The new DFL majority in the Minnesota State Legislature is anxious to prove to voters that it is better equipped to lead than the previous Republican majority. The DFL agenda has essentially been the polar opposite of the Republican agenda. Whatever Republicans did, DFLers are undoing. Republicans used Minnesota schools as their personal ATM to “balance” their budget. DFLers are rushing to pay school kids back. Republicans used budget gimmicks instead of fixing the long-term structural deficit. DFLers are increasing taxes and cutting spending to close the long-term structural deficit. Republicans tried to restrict the freedom to marry. DFLers are expanding it.
Those are all good and important changes. But of all the things that DFLers could do to impress Minnesota the swing voters who will determine in 2014 which party remains in control of the Legislature, I submit that the most memorable and impressive achievement would be to adjourn early.
I’m serious. Declare victory and vamoose early. Voters would adore legislators for it.
While complex policymaking is sometimes difficult for voters with busy lives to appreciate, all voters appreciate the keeping of deadlines. We had deadlines in school. We have them at work. We have them for our taxes and fees. Our spouses give us deadlines. We have them for our household bills. Every Minnesotans has to relentlessly meet deadlines throughout our lifetime, or we will face serious punishment. Like it or not, deadlines shackle our lives.
Regular citizens appreciate deadline-making at a gut level. For this reason, it makes us absolutely bananas when the Legislature regularly and cavalierly blows deadlines. At school meetings, church gatherings, youth sporting events and backyard barbeques, I hear more complaints about this legislative habit than any other substantive issue. Missed deadlines, or even nearly missed deadlines, make incumbents look like irresponsible and incompetent children.
I understand why pushing policymaking decisions to the last moment or beyond can be an advantageous move for a legislative strategist. They employ brinksmanship to achieve their policy goals. “Nothing focuses the mind like a deadline,” the saying goes.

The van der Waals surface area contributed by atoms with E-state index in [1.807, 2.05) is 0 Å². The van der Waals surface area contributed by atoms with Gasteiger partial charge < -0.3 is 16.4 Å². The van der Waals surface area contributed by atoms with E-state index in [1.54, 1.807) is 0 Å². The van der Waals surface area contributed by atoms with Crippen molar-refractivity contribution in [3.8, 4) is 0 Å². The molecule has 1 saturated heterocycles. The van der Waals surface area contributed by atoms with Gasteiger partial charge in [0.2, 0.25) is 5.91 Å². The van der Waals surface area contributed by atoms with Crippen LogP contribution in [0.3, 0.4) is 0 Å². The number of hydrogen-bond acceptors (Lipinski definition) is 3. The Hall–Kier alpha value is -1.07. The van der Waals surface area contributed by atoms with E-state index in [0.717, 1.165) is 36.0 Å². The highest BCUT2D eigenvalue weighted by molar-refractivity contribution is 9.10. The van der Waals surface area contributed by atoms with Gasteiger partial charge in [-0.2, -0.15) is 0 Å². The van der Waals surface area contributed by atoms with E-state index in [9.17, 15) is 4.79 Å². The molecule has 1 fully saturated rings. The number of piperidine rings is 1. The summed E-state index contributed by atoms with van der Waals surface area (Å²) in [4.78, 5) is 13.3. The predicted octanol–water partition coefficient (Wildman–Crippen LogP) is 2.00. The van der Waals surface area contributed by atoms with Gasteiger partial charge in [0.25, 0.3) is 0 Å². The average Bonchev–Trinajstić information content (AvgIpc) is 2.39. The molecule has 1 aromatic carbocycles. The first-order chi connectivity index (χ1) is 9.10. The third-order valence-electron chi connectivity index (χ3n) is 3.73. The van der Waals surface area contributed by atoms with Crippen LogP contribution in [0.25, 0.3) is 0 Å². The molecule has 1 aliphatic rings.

This makes perfect sense inside the walls of the State Capitol, but leaders need to understand the optics outside the walls of the Capitol. Voters get punished for missing deadlines, so they have a visceral feeling that legislators should as well.
Imagine how surprised and delighted Minnesotans would be to awake next weekend to news headlines like this:
“Legislature Surprisingly Finishes Work A Day Early.”
This news would be a stunner, one of those unlikely “man bites dog” type stories that voters never see. Such a headline would disarm the perennial political challenger critique: “Legislators spent all their time on X, which prevented them from getting their work done on time.” It would send a signal that the grown-ups had arrived in Saint Paul at long last.
With the news this weekend that legislative leaders have reached agreement about the broad outlines of the fiscal end-game, finishing on time might seem more feasible than usual. Still, legislative leaders are refusing to let go of pet initiatives that fall outside the agreement, so it still seems likely that negotiations will go right up to the deadline abyss. Legislators probably will finish on-time, but just barely. Just as they do nearly every year, they will look like children turning in half-assed assignments at the very last minute, and swing voters’ eyes will collectively roll.
If DFL legislators want to survive difficult mid-term elections in 2014, they should heed the sage advice of Rock and Roll Hall of Famer Bobby Womack about when to exit the stage: “Leave them wanting more and you know they’ll call you back.”